To explain, Turan quotes from novelist Katherine Mansfield: "How hard it is to escape from places! However carefully one goes, they hold you - you leave little bits of yourself fluttering on the fences, little rags and shreds of your life."
There have been many such places in Turan's life. She was born in Turkey to a Turkish physician-father and American mother; the family followed her father's military postings to Germany and Italy (twice) and several cities in the United States. Turan counts five overseas and four cross-country moves, and says she wouldn't have had her childhood any other way.
She was called Hayat in Turkey, Heidi as a child ("because I was always singing and picking flowers"), and Weeze (WEE-zie) as an adult. She was a singer-songwriter in college (Chatham, in Pittsburgh) and dreamed of being the next Bonnie Raitt. Or maybe a Proustian scholar.
She's been married to Bill George, chief executive officer of Health Partners, for 26 years; they have sons 20 and 23 and live in Center City. She's also writing a novel and thinking of getting back into songwriting.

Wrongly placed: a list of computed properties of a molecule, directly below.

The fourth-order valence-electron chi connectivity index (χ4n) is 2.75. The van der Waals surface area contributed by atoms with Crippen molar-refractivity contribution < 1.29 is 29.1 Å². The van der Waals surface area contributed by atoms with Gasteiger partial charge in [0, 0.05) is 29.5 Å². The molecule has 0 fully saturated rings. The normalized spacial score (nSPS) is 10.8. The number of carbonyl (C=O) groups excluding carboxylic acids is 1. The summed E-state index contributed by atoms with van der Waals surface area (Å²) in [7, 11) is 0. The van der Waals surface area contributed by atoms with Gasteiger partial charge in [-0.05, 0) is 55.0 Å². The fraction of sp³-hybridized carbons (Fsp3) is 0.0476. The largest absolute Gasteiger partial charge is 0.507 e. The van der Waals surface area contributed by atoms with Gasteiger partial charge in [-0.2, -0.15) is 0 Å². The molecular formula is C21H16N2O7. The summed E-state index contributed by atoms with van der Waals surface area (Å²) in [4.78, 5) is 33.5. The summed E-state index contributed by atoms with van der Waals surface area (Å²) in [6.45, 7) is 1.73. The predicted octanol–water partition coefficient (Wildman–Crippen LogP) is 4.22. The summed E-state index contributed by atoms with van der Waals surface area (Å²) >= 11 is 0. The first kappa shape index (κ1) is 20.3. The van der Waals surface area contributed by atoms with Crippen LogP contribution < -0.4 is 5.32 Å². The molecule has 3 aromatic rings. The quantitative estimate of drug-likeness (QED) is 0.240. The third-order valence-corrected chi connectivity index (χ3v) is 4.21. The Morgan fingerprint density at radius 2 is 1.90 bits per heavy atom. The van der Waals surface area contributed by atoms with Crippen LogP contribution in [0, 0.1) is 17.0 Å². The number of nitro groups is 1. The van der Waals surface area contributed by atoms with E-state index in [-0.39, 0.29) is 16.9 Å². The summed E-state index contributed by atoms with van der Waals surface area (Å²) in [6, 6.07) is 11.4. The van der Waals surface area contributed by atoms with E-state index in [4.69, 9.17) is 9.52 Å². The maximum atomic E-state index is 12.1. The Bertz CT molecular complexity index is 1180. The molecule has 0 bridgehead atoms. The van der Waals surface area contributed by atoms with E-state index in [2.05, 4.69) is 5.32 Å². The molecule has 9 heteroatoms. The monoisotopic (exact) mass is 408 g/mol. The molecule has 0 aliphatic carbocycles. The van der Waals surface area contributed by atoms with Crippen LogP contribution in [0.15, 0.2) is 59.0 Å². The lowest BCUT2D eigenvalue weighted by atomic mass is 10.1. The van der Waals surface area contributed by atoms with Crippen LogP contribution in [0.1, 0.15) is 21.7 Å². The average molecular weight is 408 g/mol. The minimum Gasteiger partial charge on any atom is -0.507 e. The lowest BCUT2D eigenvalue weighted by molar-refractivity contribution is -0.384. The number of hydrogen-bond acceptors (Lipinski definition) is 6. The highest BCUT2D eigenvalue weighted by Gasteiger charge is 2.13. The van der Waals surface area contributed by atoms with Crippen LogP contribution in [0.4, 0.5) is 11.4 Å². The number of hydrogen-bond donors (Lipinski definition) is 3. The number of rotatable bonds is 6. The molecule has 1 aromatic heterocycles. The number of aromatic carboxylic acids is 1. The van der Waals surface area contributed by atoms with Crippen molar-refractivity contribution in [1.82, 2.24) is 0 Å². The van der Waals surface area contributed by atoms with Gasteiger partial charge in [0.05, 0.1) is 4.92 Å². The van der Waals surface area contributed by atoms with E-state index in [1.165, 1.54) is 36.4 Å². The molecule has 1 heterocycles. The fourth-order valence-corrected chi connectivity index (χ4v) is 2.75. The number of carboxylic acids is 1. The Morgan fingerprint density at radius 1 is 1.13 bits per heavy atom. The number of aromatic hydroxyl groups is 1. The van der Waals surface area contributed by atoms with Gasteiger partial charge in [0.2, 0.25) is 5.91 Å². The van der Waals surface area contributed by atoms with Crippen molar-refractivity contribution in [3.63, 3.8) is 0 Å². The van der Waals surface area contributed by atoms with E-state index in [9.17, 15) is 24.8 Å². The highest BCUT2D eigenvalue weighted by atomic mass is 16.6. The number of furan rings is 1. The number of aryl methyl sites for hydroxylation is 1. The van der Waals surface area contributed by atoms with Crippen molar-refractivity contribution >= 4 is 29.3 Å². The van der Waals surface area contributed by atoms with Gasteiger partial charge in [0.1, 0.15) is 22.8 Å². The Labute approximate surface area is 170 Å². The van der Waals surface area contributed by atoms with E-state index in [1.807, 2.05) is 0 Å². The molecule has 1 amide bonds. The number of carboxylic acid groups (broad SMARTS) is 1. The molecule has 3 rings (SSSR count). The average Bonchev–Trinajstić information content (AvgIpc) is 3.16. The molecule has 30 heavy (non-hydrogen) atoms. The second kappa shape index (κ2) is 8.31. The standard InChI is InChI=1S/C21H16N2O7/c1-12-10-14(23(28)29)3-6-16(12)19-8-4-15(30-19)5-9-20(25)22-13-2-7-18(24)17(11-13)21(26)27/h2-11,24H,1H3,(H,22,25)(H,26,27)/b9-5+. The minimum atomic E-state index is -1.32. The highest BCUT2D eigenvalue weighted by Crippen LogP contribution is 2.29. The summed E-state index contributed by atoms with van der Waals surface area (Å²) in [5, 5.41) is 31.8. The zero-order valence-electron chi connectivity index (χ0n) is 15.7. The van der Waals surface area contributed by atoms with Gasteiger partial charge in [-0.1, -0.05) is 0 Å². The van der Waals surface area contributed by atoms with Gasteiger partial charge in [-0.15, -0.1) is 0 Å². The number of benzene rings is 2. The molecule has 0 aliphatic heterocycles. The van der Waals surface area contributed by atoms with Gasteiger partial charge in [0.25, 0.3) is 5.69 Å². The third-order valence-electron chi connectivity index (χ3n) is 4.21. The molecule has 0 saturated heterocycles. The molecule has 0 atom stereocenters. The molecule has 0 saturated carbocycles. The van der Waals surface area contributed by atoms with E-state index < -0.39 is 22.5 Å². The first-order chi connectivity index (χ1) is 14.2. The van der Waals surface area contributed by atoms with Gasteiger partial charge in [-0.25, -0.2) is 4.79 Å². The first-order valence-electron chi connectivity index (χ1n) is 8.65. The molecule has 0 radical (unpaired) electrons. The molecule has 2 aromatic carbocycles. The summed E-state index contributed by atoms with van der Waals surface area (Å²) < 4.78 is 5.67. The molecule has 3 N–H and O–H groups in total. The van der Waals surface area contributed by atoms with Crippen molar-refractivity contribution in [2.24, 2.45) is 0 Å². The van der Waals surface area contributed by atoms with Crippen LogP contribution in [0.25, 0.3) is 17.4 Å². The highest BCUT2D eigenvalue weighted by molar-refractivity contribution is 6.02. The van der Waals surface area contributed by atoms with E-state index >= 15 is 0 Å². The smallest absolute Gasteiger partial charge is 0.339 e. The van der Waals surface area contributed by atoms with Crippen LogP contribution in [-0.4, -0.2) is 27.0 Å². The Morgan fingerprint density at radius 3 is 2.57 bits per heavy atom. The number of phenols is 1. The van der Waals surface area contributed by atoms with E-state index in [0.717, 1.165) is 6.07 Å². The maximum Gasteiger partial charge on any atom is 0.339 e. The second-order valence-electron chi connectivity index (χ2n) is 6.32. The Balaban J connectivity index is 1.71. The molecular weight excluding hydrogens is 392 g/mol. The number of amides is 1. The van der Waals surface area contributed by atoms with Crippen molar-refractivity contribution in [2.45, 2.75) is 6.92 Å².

And then there's Turan's new job, which seems to consume her in a healthy, nonobsessive way. There's so much history there.
Born in Darby in 1699, John Bartram was a self-taught naturalist who explored the New World from Canada to Florida and west to Ohio, discovering many previously unknown rare plants along the way.
The most notable, perhaps, was the Franklinia alatamaha tree, named for his friend Benjamin Franklin and, since 1803, extinct in the wild. Several specimens live on at Bartram's.
Members of the Bartram family lived in the house for 125 years. In 1891, it was sold to the City of Philadelphia and in 1963 became a National Historic Landmark. Today, it's administered by the nonprofit John Bartram Association for the Fairmount Park Commission.
Bartram's Garden has an $800,000 operating budget and a $3 million endowment, 900 members, and 10 full- or part-time employees, including head gardener Todd Greenberg, a Temple Ambler horticulture grad who came on board four years ago.
"You get back in here, and it's, literally, sort of jaw-dropping," Greenberg says, explaining that "it's not just about horticulture or history. To have this kind of natural resource so close to the city . . . it's also about community."
For curator Joel Fry, it's definitely about history. He loves the story of this independent-minded Quaker, a twice-married father of 11 who taught himself Latin and botany and was instrumental not just in collecting but also in propagating plants and sending seeds to Europe. George III named Bartram the King's Botanist for North America; he also was elected to the Royal Swedish Academy of Sciences.